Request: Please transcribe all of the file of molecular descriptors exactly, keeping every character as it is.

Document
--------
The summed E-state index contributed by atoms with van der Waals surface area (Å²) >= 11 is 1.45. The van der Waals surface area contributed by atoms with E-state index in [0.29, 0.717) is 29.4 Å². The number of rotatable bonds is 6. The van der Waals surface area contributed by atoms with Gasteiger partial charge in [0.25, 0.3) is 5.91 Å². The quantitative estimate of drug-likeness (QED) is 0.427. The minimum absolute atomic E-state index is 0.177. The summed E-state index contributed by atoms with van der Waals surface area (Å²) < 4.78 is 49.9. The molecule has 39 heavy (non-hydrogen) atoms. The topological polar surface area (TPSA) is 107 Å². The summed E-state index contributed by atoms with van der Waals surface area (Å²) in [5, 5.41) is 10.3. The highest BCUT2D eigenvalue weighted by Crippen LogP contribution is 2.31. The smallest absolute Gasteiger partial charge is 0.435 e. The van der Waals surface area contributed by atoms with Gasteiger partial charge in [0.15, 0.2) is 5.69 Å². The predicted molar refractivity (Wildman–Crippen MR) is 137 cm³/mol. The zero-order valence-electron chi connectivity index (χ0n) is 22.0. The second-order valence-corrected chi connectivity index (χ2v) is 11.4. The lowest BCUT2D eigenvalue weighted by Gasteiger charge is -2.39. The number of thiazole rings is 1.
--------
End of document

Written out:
The summed E-state index contributed by atoms with van der Waals surface area (Å²) >= 11 is 1.45. The van der Waals surface area contributed by atoms with E-state index in [0.29, 0.717) is 29.4 Å². The number of rotatable bonds is 6. The van der Waals surface area contributed by atoms with Gasteiger partial charge in [0.25, 0.3) is 5.91 Å². The quantitative estimate of drug-likeness (QED) is 0.427. The minimum absolute atomic E-state index is 0.177. The summed E-state index contributed by atoms with van der Waals surface area (Å²) < 4.78 is 49.9. The molecule has 39 heavy (non-hydrogen) atoms. The topological polar surface area (TPSA) is 107 Å². The summed E-state index contributed by atoms with van der Waals surface area (Å²) in [5, 5.41) is 10.3. The highest BCUT2D eigenvalue weighted by Crippen LogP contribution is 2.31. The smallest absolute Gasteiger partial charge is 0.435 e. The van der Waals surface area contributed by atoms with Gasteiger partial charge in [0.15, 0.2) is 5.69 Å². The predicted molar refractivity (Wildman–Crippen MR) is 137 cm³/mol. The zero-order valence-electron chi connectivity index (χ0n) is 22.0. The second-order valence-corrected chi connectivity index (χ2v) is 11.4. The lowest BCUT2D eigenvalue weighted by Gasteiger charge is -2.39. The number of thiazole rings is 1.